Is your PR campaign actually working? Do you even know the answer? Have you or your PR agency been tracking the results?
PR measurement is essential to grading the performance of your campaign. Unfortunately, not all PR professionals measure their campaigns, and of those that do, there’s not really a standard way to measure results. The problem with this is that PR firms can skew the results to make it look like they’re doing a better job with your campaign than they really are.
Most PR firms will point to:
- The amount of publicity they’ve generated (not necessarily the quality of said publicity)
- The number of mentions your company earned vs. the competition
- Money saved by getting coverage in publications rather than paying for ad placement (advertising value equivalency)
And while all of these benchmarks are certainly important to look at, the truth is there’s more to the story of your PR campaign than that. So, what else should you be measuring to accurately grade your PR campaign?
- Effectiveness at reaching target audience – It’s not enough to simply get coverage in magazines, newspapers, and blogs. You need to make sure the publications you’re appearing in are publications your target audience reads. Otherwise, these mentions are essentially useless (i.e. If a tree falls in the forest and no one hears it, did it really happen?).
- Target audience’s opinion – Ideally, your PR campaign should improve the way your target audience perceives your company. The best ways to measure your target audience’s opinion is through surveys and focus groups. Unfortunately, doing these properly can get fairly expensive, exceeding the budget of many small to medium-sized businesses.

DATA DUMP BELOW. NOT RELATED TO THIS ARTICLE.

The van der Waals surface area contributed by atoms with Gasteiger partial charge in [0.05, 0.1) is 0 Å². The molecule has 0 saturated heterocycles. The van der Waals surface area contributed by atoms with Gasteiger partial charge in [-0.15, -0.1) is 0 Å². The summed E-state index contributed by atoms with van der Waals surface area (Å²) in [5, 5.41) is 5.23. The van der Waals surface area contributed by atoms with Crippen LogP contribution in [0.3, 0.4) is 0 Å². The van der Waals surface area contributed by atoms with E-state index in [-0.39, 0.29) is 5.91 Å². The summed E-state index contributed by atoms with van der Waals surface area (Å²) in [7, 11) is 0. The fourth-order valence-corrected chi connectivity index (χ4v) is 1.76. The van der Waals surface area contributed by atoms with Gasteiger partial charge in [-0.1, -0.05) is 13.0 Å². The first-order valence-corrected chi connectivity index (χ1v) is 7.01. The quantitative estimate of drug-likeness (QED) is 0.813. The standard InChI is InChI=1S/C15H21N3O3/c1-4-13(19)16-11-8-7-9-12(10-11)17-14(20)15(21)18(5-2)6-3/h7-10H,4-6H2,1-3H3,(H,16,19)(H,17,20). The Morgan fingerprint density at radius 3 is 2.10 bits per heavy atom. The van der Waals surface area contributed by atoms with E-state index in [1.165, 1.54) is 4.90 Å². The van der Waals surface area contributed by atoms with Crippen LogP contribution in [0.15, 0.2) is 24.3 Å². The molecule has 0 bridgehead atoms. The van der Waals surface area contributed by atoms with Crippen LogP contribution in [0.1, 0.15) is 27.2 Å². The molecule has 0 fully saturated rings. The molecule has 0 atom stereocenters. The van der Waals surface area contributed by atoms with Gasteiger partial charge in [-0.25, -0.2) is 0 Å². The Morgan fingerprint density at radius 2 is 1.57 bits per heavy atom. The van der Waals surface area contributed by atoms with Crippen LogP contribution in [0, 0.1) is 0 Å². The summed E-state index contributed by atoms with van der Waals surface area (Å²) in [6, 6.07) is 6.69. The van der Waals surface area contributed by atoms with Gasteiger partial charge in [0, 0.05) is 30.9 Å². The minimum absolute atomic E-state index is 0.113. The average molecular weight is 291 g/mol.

- Lead generation – An effective PR campaign can be focused on building leads through increasing word of mouth, driving traffic to your website, and more.
- Comparisons against past results – Of course, the key to measuring any results from your PR campaign is to have something to measure it against. To get the clearest picture, you need to have past results to measure against (e.g. past number of leads generated per month vs. current number of leads generated per month). You can also compare your results to those of your competitors. The point is to have something to compare against otherwise the numbers don’t really tell you anything.
This list could go on and on, and some of these may not apply to you. That’s why the most effective way to measure your PR campaign is to clearly identify goals and measurable objectives before launching the campaign. For instance, common measurable PR goals could be:
- Generate revenue
- Improve customer loyalty
- Get more leads
- Improve efficiency (deliver your message for less money)
- Increase word of mouth mentions on social media
- Improve customer’s attitude toward your brand
Of course, the problem with all of this is that measuring results takes money, and with companies looking to cut costs in this economy, it can be hard for them to cobble together the budget necessary for proper measuring. According to research by USC Annenberg, measurement costs should average 3 to 7 percent of a total PR budget. In many cases, this isn’t always practical.
What are your thoughts on PR measurement? Do you think it’s important? How do you measure the effectiveness of your campaigns? Share your thoughts in the replies.
This article is written by Mickie Kennedy, founder of eReleases (http://www.ereleases.com), the online leader in affordable press release distribution. To subscribe to PR Fuel, visit: http://www.ereleases.com/prfuel/subscribe/.